Everyone experiences burn out on a job at some point in their lives. Whether it is an unappreciative boss, an unchallenging workload, difficult co-workers — whatever the reason, no matter how much you want to quit or, even worse, stay and make sure everyone knows how unhappy you are, the trick to not letting your current situation derail your career is staying low-key and making strategic moves.
Make sure the situation is truly unsalvageable
Most circumstances have at least a possibility of improvement. If you have a long freeway commute and all the books-on-tape in the world still couldn’t make it tolerable (but you otherwise like your job), perhaps you may be able to move closer to work, shift your hours so you are on the road during less busy times (with your boss’s approval, of course) or even find someone to carpool with so you can drive in the HOV lane (if your state has one).
If obnoxious co-workers are bringing you down, there are also ways to handle this so they are more tolerable to be around them. Many books have been written on the topic. One of my favorites, “Since Strangling Isn’t An Option” by Sandra A. Crowe, breaks down personality types and gives each animal names, such as Hostile Apes or Rambling Hyenas, with strategies to deal with them. Crowe also provides methods to help you change your attitude so you are less bothered, as well as tips on how to behave so as not to exacerbate a sticky office situation.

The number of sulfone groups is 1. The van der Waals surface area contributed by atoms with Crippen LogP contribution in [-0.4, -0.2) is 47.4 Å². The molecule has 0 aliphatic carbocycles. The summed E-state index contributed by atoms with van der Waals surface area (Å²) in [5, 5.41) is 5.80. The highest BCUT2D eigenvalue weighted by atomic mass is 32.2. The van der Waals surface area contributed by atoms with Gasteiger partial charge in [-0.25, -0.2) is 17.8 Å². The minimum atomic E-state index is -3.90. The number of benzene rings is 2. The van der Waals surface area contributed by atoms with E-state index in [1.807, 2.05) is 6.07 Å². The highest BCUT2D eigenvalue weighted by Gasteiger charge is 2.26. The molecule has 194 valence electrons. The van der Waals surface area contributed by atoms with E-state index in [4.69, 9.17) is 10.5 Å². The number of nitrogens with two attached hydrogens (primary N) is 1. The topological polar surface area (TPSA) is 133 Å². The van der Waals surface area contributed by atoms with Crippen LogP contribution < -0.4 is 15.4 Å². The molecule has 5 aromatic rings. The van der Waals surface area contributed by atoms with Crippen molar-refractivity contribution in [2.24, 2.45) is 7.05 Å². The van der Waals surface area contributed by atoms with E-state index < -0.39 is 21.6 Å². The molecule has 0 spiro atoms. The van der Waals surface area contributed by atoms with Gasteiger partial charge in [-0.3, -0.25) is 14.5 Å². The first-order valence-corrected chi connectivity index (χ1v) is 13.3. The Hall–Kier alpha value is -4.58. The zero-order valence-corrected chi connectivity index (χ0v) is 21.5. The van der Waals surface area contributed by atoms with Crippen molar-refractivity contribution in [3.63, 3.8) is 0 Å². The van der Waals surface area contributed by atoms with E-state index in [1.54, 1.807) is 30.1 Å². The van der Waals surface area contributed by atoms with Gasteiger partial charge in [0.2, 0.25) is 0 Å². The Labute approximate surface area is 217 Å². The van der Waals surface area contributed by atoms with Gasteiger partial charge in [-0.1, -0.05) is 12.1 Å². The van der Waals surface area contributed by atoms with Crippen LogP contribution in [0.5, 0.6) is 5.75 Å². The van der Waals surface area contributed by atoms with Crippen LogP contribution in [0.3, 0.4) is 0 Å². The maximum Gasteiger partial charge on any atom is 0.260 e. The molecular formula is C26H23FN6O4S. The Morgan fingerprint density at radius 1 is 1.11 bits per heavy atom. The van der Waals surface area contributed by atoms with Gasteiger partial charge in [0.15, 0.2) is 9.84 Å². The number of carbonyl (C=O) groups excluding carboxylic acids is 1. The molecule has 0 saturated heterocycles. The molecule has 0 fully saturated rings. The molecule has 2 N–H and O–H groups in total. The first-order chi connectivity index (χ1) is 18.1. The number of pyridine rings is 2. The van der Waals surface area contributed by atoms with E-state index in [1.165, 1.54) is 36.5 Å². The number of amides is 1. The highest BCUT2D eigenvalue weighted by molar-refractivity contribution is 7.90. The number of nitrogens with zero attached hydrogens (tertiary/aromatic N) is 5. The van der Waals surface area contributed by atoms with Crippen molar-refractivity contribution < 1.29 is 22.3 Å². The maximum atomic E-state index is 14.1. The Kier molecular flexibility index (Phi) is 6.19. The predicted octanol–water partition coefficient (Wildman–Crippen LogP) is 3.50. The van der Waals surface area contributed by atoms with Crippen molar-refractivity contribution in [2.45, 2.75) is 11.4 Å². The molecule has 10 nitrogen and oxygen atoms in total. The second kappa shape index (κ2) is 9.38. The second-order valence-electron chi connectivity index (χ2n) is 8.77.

If you feel your boss is making unreasonable demands on you, you lose nothing by having a conversation with her to express the issues and try to work out a solution. Go in with the attitude there is a misunderstanding to be resolved, even if you think your boss is the modern-day reincarnation of Attila the Hun. This way, you are less likely to be confrontational and create a hostile situation. Also, spell out what you’d like the solution to be and why it would be mutually beneficial. For instance, “I am getting burned out by working twelve hours a day. I don’t mind working overtime, but can we limit it to ten hours a day? I would be more productive if I was better rested.”
Talking to your boss is also the best way to go if you feel you are being underpaid for what you do, even if you know there’s no way you’re going to get a raise — if for no other reason than to be able to say you tried when you quit for a better paying job. Just make sure you have some concrete figures to present to your boss of what your job is paying elsewhere. A good place to start is www.payscale.com, which gives you salary information by job title, location, education, skills and experience. Also, scan jobsites for better paying positions comparable to your own. One caveat: If you are over-skilled for your particular position, showing them higher-level jobs that pay more won’t help you with the salary discussion, unless you can get a promotion, too.
Have a plan
Once you have determined you can no longer stay at your current workplace, you need to take action.